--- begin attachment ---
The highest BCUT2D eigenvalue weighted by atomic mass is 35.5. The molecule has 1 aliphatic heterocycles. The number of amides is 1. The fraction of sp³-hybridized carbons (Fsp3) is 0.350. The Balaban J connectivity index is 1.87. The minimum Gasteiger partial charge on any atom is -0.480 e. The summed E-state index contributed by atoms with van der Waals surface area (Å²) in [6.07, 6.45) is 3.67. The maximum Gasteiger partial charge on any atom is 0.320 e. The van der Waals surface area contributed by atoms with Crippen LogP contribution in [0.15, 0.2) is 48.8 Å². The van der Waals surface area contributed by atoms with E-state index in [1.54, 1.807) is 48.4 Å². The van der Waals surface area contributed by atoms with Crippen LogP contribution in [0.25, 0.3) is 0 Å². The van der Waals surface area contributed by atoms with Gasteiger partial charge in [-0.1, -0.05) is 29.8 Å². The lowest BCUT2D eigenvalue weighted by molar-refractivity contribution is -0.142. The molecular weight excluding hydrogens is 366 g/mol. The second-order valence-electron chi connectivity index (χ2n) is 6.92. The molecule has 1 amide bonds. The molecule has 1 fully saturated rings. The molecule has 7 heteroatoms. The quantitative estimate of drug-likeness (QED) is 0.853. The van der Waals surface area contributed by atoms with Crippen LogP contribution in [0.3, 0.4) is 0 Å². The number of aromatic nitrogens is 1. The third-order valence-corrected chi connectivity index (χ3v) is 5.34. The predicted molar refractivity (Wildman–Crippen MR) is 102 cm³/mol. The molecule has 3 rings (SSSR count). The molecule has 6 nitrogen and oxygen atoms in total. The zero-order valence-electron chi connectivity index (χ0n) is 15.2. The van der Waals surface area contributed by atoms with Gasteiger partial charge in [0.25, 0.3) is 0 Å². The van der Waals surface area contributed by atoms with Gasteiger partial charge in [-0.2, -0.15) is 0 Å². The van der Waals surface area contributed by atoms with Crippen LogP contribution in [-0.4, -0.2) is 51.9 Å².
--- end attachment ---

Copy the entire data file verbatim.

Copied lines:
The highest BCUT2D eigenvalue weighted by atomic mass is 35.5. The molecule has 1 aliphatic heterocycles. The number of amides is 1. The fraction of sp³-hybridized carbons (Fsp3) is 0.350. The Balaban J connectivity index is 1.87. The minimum Gasteiger partial charge on any atom is -0.480 e. The summed E-state index contributed by atoms with van der Waals surface area (Å²) in [6.07, 6.45) is 3.67. The maximum Gasteiger partial charge on any atom is 0.320 e. The van der Waals surface area contributed by atoms with Crippen LogP contribution in [0.15, 0.2) is 48.8 Å². The van der Waals surface area contributed by atoms with E-state index in [1.54, 1.807) is 48.4 Å². The van der Waals surface area contributed by atoms with Crippen LogP contribution in [0.25, 0.3) is 0 Å². The van der Waals surface area contributed by atoms with Gasteiger partial charge in [-0.1, -0.05) is 29.8 Å². The lowest BCUT2D eigenvalue weighted by molar-refractivity contribution is -0.142. The molecular weight excluding hydrogens is 366 g/mol. The second-order valence-electron chi connectivity index (χ2n) is 6.92. The molecule has 1 amide bonds. The molecule has 1 fully saturated rings. The molecule has 7 heteroatoms. The quantitative estimate of drug-likeness (QED) is 0.853. The van der Waals surface area contributed by atoms with Crippen LogP contribution in [0.3, 0.4) is 0 Å². The number of aromatic nitrogens is 1. The third-order valence-corrected chi connectivity index (χ3v) is 5.34. The predicted molar refractivity (Wildman–Crippen MR) is 102 cm³/mol. The molecule has 3 rings (SSSR count). The molecule has 6 nitrogen and oxygen atoms in total. The zero-order valence-electron chi connectivity index (χ0n) is 15.2. The van der Waals surface area contributed by atoms with Gasteiger partial charge in [0.25, 0.3) is 0 Å². The van der Waals surface area contributed by atoms with Gasteiger partial charge in [-0.2, -0.15) is 0 Å². The van der Waals surface area contributed by atoms with Crippen LogP contribution in [-0.4, -0.2) is 51.9 Å².